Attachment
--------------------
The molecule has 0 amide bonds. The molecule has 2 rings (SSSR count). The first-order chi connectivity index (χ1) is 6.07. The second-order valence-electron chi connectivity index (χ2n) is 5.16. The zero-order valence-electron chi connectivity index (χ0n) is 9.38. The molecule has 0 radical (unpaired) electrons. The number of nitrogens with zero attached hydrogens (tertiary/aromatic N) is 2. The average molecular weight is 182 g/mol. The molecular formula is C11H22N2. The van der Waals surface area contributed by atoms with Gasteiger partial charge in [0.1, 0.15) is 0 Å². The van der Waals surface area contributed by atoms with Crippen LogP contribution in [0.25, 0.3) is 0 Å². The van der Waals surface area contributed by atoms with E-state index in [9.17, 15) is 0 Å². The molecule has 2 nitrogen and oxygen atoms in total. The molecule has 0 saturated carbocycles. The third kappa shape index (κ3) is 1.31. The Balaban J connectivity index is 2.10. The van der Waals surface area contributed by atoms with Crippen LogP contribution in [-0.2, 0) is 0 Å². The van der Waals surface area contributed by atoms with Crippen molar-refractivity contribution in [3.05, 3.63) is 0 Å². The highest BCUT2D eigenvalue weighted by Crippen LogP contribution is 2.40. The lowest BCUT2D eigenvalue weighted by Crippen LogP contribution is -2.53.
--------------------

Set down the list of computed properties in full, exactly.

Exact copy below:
The molecule has 0 amide bonds. The molecule has 2 rings (SSSR count). The first-order chi connectivity index (χ1) is 6.07. The second-order valence-electron chi connectivity index (χ2n) is 5.16. The zero-order valence-electron chi connectivity index (χ0n) is 9.38. The molecule has 0 radical (unpaired) electrons. The number of nitrogens with zero attached hydrogens (tertiary/aromatic N) is 2. The average molecular weight is 182 g/mol. The molecular formula is C11H22N2. The van der Waals surface area contributed by atoms with Gasteiger partial charge in [0.1, 0.15) is 0 Å². The van der Waals surface area contributed by atoms with Crippen LogP contribution in [0.25, 0.3) is 0 Å². The van der Waals surface area contributed by atoms with E-state index in [9.17, 15) is 0 Å². The molecule has 2 nitrogen and oxygen atoms in total. The molecule has 0 saturated carbocycles. The third kappa shape index (κ3) is 1.31. The Balaban J connectivity index is 2.10. The van der Waals surface area contributed by atoms with Crippen LogP contribution in [-0.2, 0) is 0 Å². The van der Waals surface area contributed by atoms with Crippen molar-refractivity contribution in [3.05, 3.63) is 0 Å². The highest BCUT2D eigenvalue weighted by Crippen LogP contribution is 2.40. The lowest BCUT2D eigenvalue weighted by Crippen LogP contribution is -2.53.